The notepad can also be used to disrupt their flow, should you wish to. Just say “Sorry… could you repeat that ? I ought to make a note of that,” and then scribble something on your pad for a while.
Mr Bastard also attempts to take control. Mr Bastard is right in from the word go. He points out that the JSAg is a contract and that under English common law there are certain niceties that must be observed if it is to be considered valid, does Mr Adviser not agree ? Mr Adviser has obviously never given a moments thought to the subject, is caught on the back foot, and resorts to umming and ahhing.
“Well it is, and it does,” Mr Bastard informs him, and moves on to the next issue.
You might recall from Part 2 that this adviser changed one of my specified employment fields on the JSAg to “assembly”, despite me pointing out that not only did I have no experience in that field, I wasn’t even clear what “assembly” actually entails.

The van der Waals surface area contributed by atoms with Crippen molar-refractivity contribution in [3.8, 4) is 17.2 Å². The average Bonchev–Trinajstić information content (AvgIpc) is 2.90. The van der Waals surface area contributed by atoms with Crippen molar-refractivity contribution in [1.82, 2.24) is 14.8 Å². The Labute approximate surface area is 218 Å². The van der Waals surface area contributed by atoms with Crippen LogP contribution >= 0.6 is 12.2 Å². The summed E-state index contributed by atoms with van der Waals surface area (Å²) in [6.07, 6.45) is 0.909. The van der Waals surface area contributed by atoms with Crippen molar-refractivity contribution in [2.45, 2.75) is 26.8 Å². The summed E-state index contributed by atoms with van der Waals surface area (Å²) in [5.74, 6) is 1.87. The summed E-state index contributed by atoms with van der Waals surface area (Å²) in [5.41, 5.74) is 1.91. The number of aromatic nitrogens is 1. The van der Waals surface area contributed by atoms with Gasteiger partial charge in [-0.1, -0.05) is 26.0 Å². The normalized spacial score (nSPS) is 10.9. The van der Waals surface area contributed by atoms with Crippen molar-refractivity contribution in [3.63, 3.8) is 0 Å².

Mr Bastard points out again that he knows nothing of this field, and demands it is changed…but not back to the original job, instead he is willing to allow “Retail” to be inserted instead.
In actual fact, Mr. Bastard’s experience of retail is pretty much limited to working stalls at markets and festivals – still, that’s 100% more experience than he has of assembly. Mr. Bastard also knows that far too many retail jobs are part-time and zero hours, but he wont have to apply for those, as he specifies needing full-time work.
However, the important thing is that Mr. Bastard is seen as willing to compromise and allow the Mr. Adviser to change one of his designated jobs (albeit one that he did not himself designate to start with). Mr. Bastard makes sure Mr Adviser knows that he’s making compromises, that he’s willing to do business. All bullshit really, but this perceived willingness to negotiate will look good should you need to take your case to independent appeal.